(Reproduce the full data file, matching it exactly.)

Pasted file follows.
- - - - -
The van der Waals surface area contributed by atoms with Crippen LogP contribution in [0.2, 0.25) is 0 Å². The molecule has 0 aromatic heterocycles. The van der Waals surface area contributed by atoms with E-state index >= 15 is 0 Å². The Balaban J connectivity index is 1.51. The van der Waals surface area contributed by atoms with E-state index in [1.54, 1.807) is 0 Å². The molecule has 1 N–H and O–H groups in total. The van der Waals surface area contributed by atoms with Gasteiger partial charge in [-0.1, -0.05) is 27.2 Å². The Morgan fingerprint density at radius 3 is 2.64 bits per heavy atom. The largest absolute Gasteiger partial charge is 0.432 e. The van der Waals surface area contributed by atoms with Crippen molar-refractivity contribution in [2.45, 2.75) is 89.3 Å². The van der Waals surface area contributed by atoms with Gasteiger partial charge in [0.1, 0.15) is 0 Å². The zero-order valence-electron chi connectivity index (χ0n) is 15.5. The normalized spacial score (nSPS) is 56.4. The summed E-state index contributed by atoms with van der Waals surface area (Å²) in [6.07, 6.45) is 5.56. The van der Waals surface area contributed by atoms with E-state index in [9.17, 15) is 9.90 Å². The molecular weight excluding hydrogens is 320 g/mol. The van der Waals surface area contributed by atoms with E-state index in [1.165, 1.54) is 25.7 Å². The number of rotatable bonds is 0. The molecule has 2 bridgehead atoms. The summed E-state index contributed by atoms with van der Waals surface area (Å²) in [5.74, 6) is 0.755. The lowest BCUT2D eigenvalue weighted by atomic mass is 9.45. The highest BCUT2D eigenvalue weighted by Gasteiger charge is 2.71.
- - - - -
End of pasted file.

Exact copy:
The van der Waals surface area contributed by atoms with Crippen LogP contribution in [0.2, 0.25) is 0 Å². The molecule has 0 aromatic heterocycles. The van der Waals surface area contributed by atoms with E-state index >= 15 is 0 Å². The Balaban J connectivity index is 1.51. The van der Waals surface area contributed by atoms with E-state index in [1.54, 1.807) is 0 Å². The molecule has 1 N–H and O–H groups in total. The van der Waals surface area contributed by atoms with Gasteiger partial charge in [-0.1, -0.05) is 27.2 Å². The Morgan fingerprint density at radius 3 is 2.64 bits per heavy atom. The largest absolute Gasteiger partial charge is 0.432 e. The van der Waals surface area contributed by atoms with Crippen molar-refractivity contribution in [2.45, 2.75) is 89.3 Å². The van der Waals surface area contributed by atoms with Gasteiger partial charge in [0.1, 0.15) is 0 Å². The zero-order valence-electron chi connectivity index (χ0n) is 15.5. The normalized spacial score (nSPS) is 56.4. The summed E-state index contributed by atoms with van der Waals surface area (Å²) in [6.07, 6.45) is 5.56. The van der Waals surface area contributed by atoms with E-state index in [9.17, 15) is 9.90 Å². The molecular weight excluding hydrogens is 320 g/mol. The van der Waals surface area contributed by atoms with E-state index in [1.165, 1.54) is 25.7 Å². The number of rotatable bonds is 0. The molecule has 2 bridgehead atoms. The summed E-state index contributed by atoms with van der Waals surface area (Å²) in [5.74, 6) is 0.755. The lowest BCUT2D eigenvalue weighted by atomic mass is 9.45. The highest BCUT2D eigenvalue weighted by Gasteiger charge is 2.71.